One of my favorite ways to learn about famous artists is to do a project in the style of that artist.
Recently, we learned a little bit about Henri Matisse. We looked at many examples of his work, especially the work he did in the final years of his life when he created with paper cut-outs. He called it “painting with scissors.” You can find examples here. We then set out to do a fun Matisse Craft.
This style of work is so much fun to do. We used tissue paper for our cut-outs to create these Matisse Inspired Suncatchers.
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Prep your Matisse craft
To prep for the project, cut a piece Contact Paper for each child. Ours were about the size of a legal-sized sheet of paper.
You can do any size of suncatcher you want.
Create your cut paper suncatchers
After we looked some examples of Matisse’s paper cut-outs, we talked about ways we could make our projects similar.
The girls noticed that he used large shapes and a lot of curvy lines, so we got the scissors out and started cutting.
We cut a variety of shapes from all the colors of tissue paper we had. I had purchased one of those multi-colored tissue paper packs from the dollar store. There was such a great variety of bright colors.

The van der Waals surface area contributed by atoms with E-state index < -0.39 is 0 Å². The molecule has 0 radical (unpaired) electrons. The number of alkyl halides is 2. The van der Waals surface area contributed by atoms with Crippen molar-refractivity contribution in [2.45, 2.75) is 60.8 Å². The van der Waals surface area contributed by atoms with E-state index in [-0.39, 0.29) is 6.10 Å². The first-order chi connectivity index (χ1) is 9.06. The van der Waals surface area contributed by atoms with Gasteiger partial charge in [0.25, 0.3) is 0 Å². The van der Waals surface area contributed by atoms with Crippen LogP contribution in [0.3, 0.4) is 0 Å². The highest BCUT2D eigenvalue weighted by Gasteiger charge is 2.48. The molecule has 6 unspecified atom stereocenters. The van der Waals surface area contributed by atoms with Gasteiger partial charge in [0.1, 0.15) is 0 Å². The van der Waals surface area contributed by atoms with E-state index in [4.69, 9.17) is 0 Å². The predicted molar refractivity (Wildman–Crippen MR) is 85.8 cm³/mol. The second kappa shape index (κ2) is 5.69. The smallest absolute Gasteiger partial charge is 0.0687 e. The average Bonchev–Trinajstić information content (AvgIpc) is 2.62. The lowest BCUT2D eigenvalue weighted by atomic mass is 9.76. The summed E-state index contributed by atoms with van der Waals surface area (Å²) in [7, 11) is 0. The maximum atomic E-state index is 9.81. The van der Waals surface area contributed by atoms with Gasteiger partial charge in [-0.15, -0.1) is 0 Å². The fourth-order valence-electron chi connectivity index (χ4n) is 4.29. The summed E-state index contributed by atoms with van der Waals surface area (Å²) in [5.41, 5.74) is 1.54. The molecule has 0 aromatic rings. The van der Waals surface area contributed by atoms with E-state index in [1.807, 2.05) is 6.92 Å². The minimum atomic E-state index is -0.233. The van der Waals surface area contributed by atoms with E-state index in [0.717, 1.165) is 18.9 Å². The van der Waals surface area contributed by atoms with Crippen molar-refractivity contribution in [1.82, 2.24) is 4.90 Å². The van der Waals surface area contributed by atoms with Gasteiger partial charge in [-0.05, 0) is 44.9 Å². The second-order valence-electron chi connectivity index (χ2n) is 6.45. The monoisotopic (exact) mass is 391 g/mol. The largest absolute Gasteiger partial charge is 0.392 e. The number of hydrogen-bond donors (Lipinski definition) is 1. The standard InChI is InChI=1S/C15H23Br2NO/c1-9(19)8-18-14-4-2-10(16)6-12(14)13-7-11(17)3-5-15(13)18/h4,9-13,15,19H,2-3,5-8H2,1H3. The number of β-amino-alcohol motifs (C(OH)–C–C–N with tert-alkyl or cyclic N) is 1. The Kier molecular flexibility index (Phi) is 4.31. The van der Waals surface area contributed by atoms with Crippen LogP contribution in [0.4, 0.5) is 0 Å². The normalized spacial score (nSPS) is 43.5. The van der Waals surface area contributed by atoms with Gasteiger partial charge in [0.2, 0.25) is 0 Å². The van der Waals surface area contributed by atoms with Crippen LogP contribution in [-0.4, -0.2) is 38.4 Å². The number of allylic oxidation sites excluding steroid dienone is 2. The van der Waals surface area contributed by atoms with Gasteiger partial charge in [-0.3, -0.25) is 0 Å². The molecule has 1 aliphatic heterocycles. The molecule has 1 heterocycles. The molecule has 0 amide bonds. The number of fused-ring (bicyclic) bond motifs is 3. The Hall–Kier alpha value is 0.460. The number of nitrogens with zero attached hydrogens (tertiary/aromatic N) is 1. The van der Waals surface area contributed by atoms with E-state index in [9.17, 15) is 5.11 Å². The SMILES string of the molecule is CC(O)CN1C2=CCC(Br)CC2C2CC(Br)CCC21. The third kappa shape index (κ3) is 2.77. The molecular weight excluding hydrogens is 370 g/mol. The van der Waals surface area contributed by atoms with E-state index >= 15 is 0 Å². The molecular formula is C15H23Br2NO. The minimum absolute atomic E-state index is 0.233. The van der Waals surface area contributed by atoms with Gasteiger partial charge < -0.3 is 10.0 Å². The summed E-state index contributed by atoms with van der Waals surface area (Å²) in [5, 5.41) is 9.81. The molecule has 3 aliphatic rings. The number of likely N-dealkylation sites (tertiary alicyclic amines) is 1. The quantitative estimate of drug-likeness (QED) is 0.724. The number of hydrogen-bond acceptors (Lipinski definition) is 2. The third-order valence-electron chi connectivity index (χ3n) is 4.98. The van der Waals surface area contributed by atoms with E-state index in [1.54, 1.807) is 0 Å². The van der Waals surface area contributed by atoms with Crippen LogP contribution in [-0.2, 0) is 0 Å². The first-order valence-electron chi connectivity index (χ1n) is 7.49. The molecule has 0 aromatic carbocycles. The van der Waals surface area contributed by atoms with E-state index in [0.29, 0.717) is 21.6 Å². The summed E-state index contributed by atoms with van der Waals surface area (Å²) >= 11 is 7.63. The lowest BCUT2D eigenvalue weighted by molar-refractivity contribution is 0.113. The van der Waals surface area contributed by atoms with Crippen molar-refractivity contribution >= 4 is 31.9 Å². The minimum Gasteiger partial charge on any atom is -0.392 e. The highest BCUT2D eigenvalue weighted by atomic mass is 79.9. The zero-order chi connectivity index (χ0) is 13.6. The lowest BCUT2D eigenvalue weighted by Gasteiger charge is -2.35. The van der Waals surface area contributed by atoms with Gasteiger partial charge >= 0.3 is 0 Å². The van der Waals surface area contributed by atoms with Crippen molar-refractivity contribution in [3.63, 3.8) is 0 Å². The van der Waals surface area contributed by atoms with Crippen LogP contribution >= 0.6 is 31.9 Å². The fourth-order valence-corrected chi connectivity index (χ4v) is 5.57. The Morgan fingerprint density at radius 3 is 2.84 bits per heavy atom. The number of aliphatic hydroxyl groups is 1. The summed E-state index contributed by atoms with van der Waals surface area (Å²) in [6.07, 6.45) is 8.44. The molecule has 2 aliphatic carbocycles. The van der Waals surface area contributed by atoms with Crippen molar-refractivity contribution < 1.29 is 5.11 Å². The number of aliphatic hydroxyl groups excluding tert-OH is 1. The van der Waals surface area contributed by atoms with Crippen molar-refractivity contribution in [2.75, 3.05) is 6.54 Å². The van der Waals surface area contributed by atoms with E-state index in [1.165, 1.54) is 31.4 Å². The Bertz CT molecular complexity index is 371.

Once we had a pile of cut-outs, the girls started getting creative. We used the tissue pieces to create our pictures before sticking them to the Contact Paper. My girls arranged and rearranged until they knew what they wanted to create.
When we were ready to create our suncathers, we took the backing off of the piece of Contact Paper and used painter’s tape to stick it to the table sticky side up.
We’ve made many, many suncatchers and I’ve found that it’s helpful to tape the Contact Paper to the table. That way it won’t move all over the place. If you use painter’s tape, you can remove it easily from the Contact Paper.
Once we were done, we removed the contact paper and stuck it directly on the window. The Contact Paper won’t leave any sticky residue on the window.
If you do want to preserve your suncatchers, you can stick another piece of Contact Paper directly over the first piece, sticky side to sticky side.
Our Matisse creations
In the picture below, the creation at the top is a crazy, dancing alien.
The one at the bottom is a sad, crying face.
I love how they both turned out! My girls were able to capture the spirit of Matisse in their own style. Perfect!
If you liked our Matisse craft, be sure to check out all of the great Famous Artist ideas from the 2nd grade blogging team!
Piet Mondrian Suncatcher Art for Kids from School Time Snippets
Van Gogh Inspired Sunflower Art Projects from Preschool Powol Packets
Warhol Inspired Art for Kids from Still Playing School
Jackson Pollock Inspired Tote Bag Art from Sugar Aunts
Georges Seurat Inspired Science with Art from Life Over C’s
An Artist Study for Elementary School from Planet Smarty Pants
Kadinsky Inspired Concentric Circles Collage from In the Playroom
Learn More About Matisse
Have you seen the Meet Matisse art workshop from NurtureStore? It’s a fun workshop where your children get to enjoy hands-on art projects while learning about art history, famous art, colour theory, and character-building lessons from Matisse’s inspirational life. The workshop is great for home and school – check it out here.